Hypoxemia in the ICU: prevalence, treatment, and outcome

SRLF Trial Group

Research output: Contribution to journalArticlepeer-review

27 Scopus citations


Background: Information is limited regarding the prevalence, management, and outcome of hypoxemia among intensive care unit (ICU) patients. We assessed the prevalence and severity of hypoxemia in ICU patients and analyzed the management and outcomes of hypoxemic patients. Methods: This is a multinational, multicenter, 1-day point prevalence study in 117 ICUs during the spring of 2016. All patients hospitalized in an ICU on the day of the study could be enrolled. Hypoxemia was defined as a PaO2/FiO2 ratio ≤ 300 mmHg and classified as mild (PaO2/FiO2 between 300 and 201), moderate (PaO2/FiO2 between 200 and 101), and severe (PaO2/FiO2 ≤ 100 mmHg). Results: Of 1604 patients included, 859 (54%, 95% CI 51–56%) were hypoxemic, 51% with mild (n = 440), 40% with moderate (n = 345), and 9% (n = 74) with severe hypoxemia. Among hypoxemic patients, 61% (n = 525) were treated with invasive ventilation, 10% (n = 84) with non-invasive ventilation, 5% (n = 45) with high-flow oxygen therapy, 22% (n = 191) with standard oxygen, and 1.6% (n = 14) did not receive oxygen. Protective ventilation was widely used in invasively ventilated patients. Twenty-one percent of hypoxemic patients (n = 178) met criteria for acute respiratory distress syndrome (ARDS) including 65 patients (37%) with mild, 82 (46%) with moderate, and 31 (17%) with severe ARDS. ICU mortality was 27% in hypoxemic patients and significantly differed according to severity: 21% in mild, 26% in moderate, and 50% in patients with severe hypoxemia, p < 0.001. Multivariate Cox regression identified moderate and severe hypoxemia as independent factors of ICU mortality compared to mild hypoxemia (adjusted hazard ratio 1.38 [1.00–1.90] and 2.65 [1.69–4.15], respectively). Conclusions: Hypoxemia affected more than half of ICU patients in this 1-day point prevalence study, but only 21% of patients had ARDS criteria. Severity of hypoxemia was an independent risk factor of mortality among hypoxemic patients. Trial registration NCT 02722031.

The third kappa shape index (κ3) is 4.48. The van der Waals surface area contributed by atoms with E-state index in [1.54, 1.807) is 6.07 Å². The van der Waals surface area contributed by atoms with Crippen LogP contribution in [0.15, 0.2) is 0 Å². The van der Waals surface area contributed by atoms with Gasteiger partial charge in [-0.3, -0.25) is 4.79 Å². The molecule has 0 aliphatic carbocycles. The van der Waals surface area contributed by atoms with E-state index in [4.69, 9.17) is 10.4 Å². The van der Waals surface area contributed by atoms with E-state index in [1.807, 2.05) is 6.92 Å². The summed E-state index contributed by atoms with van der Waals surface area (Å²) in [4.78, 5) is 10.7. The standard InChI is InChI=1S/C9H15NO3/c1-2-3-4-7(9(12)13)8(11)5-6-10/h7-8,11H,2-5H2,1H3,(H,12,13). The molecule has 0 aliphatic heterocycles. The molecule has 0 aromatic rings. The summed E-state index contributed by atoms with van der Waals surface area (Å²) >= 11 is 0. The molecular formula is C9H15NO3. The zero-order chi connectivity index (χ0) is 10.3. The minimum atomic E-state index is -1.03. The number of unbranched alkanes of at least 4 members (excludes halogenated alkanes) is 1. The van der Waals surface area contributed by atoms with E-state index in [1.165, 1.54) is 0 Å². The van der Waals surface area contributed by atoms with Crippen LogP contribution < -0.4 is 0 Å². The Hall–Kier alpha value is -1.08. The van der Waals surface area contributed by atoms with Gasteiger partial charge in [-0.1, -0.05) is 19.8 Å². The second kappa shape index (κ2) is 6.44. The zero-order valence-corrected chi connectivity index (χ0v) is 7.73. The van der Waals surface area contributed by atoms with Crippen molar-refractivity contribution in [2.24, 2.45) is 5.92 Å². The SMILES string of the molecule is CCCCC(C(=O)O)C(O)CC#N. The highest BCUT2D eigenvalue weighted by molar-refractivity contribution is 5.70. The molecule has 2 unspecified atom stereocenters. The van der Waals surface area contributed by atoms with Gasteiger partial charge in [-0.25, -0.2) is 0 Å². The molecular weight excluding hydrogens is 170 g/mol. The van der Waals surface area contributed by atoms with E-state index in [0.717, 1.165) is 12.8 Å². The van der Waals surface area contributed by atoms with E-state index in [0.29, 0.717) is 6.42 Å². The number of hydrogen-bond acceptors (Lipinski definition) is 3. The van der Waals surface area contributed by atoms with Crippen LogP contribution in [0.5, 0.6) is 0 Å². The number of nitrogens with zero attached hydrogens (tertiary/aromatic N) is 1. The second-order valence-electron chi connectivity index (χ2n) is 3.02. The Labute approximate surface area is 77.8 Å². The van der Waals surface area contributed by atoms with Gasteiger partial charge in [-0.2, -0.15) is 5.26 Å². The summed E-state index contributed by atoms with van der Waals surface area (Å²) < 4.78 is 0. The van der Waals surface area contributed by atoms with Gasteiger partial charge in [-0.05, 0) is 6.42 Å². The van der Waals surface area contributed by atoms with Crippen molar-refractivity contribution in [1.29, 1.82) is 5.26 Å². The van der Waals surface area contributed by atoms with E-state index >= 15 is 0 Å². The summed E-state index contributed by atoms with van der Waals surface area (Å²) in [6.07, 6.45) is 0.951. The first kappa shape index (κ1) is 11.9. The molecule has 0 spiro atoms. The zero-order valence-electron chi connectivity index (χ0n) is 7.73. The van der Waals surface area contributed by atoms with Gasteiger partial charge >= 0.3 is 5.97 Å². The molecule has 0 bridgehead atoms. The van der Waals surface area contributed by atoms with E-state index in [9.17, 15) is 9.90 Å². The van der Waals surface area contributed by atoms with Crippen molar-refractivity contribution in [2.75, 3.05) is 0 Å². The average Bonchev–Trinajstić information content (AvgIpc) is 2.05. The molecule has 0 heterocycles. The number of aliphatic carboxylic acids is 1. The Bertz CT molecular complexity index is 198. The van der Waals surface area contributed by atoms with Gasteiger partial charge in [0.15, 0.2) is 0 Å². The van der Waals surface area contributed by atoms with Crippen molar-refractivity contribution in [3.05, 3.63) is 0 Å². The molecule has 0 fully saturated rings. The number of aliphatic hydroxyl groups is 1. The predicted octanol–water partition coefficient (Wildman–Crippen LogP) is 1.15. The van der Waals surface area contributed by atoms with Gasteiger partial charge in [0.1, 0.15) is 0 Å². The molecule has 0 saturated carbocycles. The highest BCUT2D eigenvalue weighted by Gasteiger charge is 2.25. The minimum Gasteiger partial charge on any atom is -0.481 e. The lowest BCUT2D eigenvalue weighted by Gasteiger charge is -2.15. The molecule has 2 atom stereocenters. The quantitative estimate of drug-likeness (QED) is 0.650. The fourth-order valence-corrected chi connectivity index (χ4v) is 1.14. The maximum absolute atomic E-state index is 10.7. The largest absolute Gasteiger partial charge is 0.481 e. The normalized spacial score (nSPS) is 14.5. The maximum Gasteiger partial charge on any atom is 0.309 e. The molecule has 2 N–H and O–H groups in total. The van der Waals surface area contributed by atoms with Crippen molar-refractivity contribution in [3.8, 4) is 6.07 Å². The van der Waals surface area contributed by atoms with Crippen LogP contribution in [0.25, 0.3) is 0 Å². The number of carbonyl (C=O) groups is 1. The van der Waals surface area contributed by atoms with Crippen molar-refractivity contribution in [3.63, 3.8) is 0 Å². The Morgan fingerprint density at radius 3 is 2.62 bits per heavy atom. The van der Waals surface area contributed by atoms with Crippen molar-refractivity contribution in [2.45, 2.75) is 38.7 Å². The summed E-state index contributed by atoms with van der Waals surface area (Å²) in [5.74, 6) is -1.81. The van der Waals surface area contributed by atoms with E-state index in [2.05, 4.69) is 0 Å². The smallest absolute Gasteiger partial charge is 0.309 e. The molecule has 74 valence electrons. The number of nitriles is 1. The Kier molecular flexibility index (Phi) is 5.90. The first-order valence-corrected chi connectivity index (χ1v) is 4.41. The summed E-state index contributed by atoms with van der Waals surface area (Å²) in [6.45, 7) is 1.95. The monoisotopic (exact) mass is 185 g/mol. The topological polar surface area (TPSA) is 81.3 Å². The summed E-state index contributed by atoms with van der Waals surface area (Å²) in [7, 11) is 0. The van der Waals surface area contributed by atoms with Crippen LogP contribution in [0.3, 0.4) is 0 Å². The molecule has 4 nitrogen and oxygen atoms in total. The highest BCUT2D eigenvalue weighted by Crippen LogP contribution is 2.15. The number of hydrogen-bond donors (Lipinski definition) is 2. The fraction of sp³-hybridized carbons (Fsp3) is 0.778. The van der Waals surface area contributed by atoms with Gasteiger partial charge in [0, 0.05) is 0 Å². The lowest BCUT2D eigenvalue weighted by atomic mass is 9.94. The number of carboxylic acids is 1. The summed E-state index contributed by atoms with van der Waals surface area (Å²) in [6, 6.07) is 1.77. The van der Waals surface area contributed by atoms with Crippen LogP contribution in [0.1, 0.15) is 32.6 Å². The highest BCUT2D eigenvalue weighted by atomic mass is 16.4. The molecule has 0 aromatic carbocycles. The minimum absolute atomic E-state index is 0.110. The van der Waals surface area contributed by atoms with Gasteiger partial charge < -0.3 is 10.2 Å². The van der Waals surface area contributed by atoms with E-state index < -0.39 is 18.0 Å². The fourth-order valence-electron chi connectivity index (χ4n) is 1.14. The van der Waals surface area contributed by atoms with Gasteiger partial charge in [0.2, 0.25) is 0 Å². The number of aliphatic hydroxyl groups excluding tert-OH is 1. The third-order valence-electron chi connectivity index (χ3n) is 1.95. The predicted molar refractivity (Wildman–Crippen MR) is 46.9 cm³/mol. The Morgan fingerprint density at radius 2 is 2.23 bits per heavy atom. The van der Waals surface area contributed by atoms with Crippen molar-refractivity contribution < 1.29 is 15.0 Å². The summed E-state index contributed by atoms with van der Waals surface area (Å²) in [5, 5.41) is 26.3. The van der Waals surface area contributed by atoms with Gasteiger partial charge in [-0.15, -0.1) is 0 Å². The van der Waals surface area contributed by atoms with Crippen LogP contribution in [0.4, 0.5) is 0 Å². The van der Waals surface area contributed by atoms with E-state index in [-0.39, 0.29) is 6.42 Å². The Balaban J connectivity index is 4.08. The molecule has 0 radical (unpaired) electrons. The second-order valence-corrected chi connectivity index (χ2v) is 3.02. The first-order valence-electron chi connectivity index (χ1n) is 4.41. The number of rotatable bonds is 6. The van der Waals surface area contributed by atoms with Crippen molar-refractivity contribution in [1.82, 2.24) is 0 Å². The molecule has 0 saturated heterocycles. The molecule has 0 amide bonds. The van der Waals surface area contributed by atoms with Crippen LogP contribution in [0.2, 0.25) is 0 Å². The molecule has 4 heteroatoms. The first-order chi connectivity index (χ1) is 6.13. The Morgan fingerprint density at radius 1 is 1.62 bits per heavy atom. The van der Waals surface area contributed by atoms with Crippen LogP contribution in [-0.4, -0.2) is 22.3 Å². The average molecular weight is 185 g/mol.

Original languageEnglish (US)
Article number82
JournalAnnals of Intensive Care
Issue number1
StatePublished - Dec 1 2018

All Science Journal Classification (ASJC) codes

  • Critical Care and Intensive Care Medicine


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